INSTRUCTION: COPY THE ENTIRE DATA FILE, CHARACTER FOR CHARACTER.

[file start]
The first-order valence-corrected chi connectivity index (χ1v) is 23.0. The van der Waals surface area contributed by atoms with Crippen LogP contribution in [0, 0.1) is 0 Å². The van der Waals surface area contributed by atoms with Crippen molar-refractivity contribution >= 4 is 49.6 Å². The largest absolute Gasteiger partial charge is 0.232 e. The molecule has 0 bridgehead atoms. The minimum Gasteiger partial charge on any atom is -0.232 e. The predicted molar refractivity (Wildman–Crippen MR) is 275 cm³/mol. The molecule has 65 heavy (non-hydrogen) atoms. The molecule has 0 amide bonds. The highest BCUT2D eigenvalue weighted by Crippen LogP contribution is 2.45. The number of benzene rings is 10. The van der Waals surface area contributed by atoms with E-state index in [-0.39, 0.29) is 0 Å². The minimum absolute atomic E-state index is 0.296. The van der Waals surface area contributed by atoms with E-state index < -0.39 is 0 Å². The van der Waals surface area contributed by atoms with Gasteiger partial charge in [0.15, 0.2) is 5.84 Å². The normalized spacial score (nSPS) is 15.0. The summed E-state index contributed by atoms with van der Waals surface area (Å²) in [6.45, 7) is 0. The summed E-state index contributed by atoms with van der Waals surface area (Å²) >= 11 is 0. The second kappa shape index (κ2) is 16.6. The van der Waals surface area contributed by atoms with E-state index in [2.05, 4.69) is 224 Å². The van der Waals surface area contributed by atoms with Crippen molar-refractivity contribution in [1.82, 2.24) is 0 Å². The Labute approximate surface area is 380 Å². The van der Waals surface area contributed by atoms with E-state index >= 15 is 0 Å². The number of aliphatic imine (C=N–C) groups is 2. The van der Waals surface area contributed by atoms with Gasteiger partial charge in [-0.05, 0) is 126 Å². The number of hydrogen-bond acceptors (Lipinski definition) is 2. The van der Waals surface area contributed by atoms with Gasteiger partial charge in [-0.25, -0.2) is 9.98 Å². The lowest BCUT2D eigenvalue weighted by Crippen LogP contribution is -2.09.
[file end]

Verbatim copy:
The first-order valence-corrected chi connectivity index (χ1v) is 23.0. The van der Waals surface area contributed by atoms with Crippen LogP contribution in [0, 0.1) is 0 Å². The van der Waals surface area contributed by atoms with Crippen molar-refractivity contribution >= 4 is 49.6 Å². The largest absolute Gasteiger partial charge is 0.232 e. The molecule has 0 bridgehead atoms. The minimum Gasteiger partial charge on any atom is -0.232 e. The predicted molar refractivity (Wildman–Crippen MR) is 275 cm³/mol. The molecule has 65 heavy (non-hydrogen) atoms. The molecule has 0 amide bonds. The highest BCUT2D eigenvalue weighted by Crippen LogP contribution is 2.45. The number of benzene rings is 10. The van der Waals surface area contributed by atoms with E-state index in [-0.39, 0.29) is 0 Å². The minimum absolute atomic E-state index is 0.296. The van der Waals surface area contributed by atoms with E-state index < -0.39 is 0 Å². The van der Waals surface area contributed by atoms with Gasteiger partial charge in [0.15, 0.2) is 5.84 Å². The normalized spacial score (nSPS) is 15.0. The summed E-state index contributed by atoms with van der Waals surface area (Å²) in [6.45, 7) is 0. The summed E-state index contributed by atoms with van der Waals surface area (Å²) >= 11 is 0. The second kappa shape index (κ2) is 16.6. The van der Waals surface area contributed by atoms with E-state index in [2.05, 4.69) is 224 Å². The van der Waals surface area contributed by atoms with Crippen molar-refractivity contribution in [1.82, 2.24) is 0 Å². The Labute approximate surface area is 380 Å². The van der Waals surface area contributed by atoms with E-state index >= 15 is 0 Å². The number of aliphatic imine (C=N–C) groups is 2. The van der Waals surface area contributed by atoms with Gasteiger partial charge in [-0.05, 0) is 126 Å². The number of hydrogen-bond acceptors (Lipinski definition) is 2. The van der Waals surface area contributed by atoms with Gasteiger partial charge in [-0.25, -0.2) is 9.98 Å². The lowest BCUT2D eigenvalue weighted by Crippen LogP contribution is -2.09.